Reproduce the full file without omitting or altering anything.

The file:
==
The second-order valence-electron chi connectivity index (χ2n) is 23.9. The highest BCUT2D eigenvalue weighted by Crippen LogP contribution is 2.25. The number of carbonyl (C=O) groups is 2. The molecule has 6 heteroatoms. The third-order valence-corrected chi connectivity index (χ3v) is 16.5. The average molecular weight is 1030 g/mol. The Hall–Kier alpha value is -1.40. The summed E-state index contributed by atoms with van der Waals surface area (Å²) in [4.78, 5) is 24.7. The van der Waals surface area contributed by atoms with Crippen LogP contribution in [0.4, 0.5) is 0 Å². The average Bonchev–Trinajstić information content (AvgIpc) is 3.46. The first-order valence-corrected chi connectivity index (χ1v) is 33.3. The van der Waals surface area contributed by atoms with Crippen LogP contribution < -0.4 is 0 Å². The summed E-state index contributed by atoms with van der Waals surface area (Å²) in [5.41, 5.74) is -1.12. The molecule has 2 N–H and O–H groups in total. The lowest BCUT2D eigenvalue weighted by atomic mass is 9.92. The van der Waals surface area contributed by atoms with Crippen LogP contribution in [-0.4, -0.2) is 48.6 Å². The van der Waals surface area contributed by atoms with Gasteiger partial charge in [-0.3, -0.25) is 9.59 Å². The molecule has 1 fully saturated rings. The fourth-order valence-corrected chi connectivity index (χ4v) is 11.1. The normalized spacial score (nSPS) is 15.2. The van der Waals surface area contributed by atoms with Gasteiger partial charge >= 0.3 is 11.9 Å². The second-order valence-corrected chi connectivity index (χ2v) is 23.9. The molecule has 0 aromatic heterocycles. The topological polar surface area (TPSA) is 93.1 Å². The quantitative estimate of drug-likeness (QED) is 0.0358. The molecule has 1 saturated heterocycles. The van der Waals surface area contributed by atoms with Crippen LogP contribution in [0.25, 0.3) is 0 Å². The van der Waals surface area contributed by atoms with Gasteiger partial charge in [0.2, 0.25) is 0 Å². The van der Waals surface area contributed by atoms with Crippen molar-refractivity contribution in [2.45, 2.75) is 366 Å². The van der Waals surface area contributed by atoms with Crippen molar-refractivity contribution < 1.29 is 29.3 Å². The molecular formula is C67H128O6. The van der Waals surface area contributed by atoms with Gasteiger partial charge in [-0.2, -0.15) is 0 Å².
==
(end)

The second-order valence-electron chi connectivity index (χ2n) is 23.9. The highest BCUT2D eigenvalue weighted by Crippen LogP contribution is 2.25. The number of carbonyl (C=O) groups is 2. The molecule has 6 heteroatoms. The third-order valence-corrected chi connectivity index (χ3v) is 16.5. The average molecular weight is 1030 g/mol. The Hall–Kier alpha value is -1.40. The summed E-state index contributed by atoms with van der Waals surface area (Å²) in [4.78, 5) is 24.7. The van der Waals surface area contributed by atoms with Crippen LogP contribution in [0.4, 0.5) is 0 Å². The average Bonchev–Trinajstić information content (AvgIpc) is 3.46. The first-order valence-corrected chi connectivity index (χ1v) is 33.3. The van der Waals surface area contributed by atoms with Crippen LogP contribution < -0.4 is 0 Å². The summed E-state index contributed by atoms with van der Waals surface area (Å²) in [5.41, 5.74) is -1.12. The molecule has 2 N–H and O–H groups in total. The lowest BCUT2D eigenvalue weighted by atomic mass is 9.92. The van der Waals surface area contributed by atoms with Crippen LogP contribution in [-0.4, -0.2) is 48.6 Å². The van der Waals surface area contributed by atoms with Gasteiger partial charge in [-0.3, -0.25) is 9.59 Å². The molecule has 1 fully saturated rings. The fourth-order valence-corrected chi connectivity index (χ4v) is 11.1. The normalized spacial score (nSPS) is 15.2. The van der Waals surface area contributed by atoms with Gasteiger partial charge >= 0.3 is 11.9 Å². The second-order valence-corrected chi connectivity index (χ2v) is 23.9. The molecule has 0 aromatic heterocycles. The topological polar surface area (TPSA) is 93.1 Å². The quantitative estimate of drug-likeness (QED) is 0.0358. The molecule has 1 saturated heterocycles. The van der Waals surface area contributed by atoms with Crippen LogP contribution in [0.25, 0.3) is 0 Å². The van der Waals surface area contributed by atoms with Gasteiger partial charge in [0.2, 0.25) is 0 Å². The van der Waals surface area contributed by atoms with Crippen molar-refractivity contribution in [2.45, 2.75) is 366 Å². The van der Waals surface area contributed by atoms with Crippen molar-refractivity contribution < 1.29 is 29.3 Å². The molecular formula is C67H128O6. The van der Waals surface area contributed by atoms with Gasteiger partial charge in [-0.2, -0.15) is 0 Å².